A police report is a helpful tool in an accident investigation. But it is not the only say. In the end, a conclusion in a police report is the officer’s opinion. They are not the final authority in who has fault for an accident.
You can use the police report for the information in it including identification of parties and witnesses. It can give a brief synopsis of what may have occurred. However, don’t rely on it alone to determine fault.
9. DO – Learn about negligence per se
If a driver violates a traffic law, there’s a high likelihood that they acted negligently. The rule is called negligence per se – it’s presumed to be negligence if you violate a rule of the road that is meant to protect others. It’s possible to be negligent without expressly breaking a traffic law. However, negligence per se can be a starting place to look for fault.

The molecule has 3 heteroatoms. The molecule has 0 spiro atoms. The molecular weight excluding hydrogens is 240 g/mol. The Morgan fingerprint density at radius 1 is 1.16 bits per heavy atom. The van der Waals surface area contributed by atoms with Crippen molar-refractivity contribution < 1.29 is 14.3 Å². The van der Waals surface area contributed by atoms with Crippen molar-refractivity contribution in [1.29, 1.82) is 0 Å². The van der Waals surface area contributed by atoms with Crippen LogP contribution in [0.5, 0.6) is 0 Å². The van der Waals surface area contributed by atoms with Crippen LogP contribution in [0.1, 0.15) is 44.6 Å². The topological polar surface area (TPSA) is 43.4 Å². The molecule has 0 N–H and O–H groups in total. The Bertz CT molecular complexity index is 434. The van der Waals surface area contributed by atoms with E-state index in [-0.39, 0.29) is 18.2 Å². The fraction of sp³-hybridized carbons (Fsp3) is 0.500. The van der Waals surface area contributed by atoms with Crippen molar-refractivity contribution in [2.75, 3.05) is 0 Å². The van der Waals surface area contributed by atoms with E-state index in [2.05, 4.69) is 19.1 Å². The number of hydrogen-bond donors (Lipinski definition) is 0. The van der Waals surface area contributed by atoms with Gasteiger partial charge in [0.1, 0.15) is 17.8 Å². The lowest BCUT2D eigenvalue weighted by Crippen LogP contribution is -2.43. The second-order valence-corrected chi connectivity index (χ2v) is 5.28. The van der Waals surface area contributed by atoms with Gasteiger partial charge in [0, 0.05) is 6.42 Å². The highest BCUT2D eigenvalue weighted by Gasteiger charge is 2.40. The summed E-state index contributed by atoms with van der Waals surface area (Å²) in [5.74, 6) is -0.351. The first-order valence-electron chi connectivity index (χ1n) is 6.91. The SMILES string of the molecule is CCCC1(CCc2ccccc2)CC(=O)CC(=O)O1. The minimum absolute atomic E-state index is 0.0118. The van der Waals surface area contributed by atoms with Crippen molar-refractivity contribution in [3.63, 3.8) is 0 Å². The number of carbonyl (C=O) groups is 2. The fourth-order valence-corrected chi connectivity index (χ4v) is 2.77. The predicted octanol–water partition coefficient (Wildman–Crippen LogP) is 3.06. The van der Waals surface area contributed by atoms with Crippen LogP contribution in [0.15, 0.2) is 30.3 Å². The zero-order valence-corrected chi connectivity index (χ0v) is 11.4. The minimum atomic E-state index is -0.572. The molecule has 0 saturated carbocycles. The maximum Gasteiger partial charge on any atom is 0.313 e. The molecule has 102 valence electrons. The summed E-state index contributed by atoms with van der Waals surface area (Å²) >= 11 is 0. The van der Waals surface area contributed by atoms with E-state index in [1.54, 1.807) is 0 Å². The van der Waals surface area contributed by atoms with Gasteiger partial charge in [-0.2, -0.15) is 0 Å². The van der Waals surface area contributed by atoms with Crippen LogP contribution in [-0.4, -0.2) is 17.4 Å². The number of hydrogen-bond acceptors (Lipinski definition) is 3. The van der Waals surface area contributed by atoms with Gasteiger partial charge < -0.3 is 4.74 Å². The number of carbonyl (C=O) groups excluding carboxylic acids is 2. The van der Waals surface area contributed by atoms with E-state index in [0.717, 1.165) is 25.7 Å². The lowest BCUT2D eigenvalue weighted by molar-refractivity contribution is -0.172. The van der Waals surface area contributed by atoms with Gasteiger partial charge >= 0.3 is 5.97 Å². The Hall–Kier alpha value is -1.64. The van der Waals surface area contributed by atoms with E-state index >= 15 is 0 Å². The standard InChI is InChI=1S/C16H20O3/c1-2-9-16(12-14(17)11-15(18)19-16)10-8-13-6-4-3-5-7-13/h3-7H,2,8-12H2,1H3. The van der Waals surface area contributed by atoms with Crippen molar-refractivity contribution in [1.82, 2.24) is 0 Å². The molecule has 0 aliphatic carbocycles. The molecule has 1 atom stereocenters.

10. DON’T – Go it alone! Work with an experienced car accident attorney
Fault can be hard to determine after a car accident. But without having proof of fault, you have no case. An experienced attorney can help you determine fault. They can sort complex issues like comparative fault and negligence per se. They can help you understand how to prove your case and maximize your compensation. Plus, they can speak to the insurance company on your behalf.
Attorney for Determining Fault in a Car Accident
Do you have questions about fault in a car accident? Our attorneys can help. Let us help you examine the multiple factors that can play a role in determining fault.
We can utilize our experience to prove your case and maximize your compensation. Call or message us today for your consultation.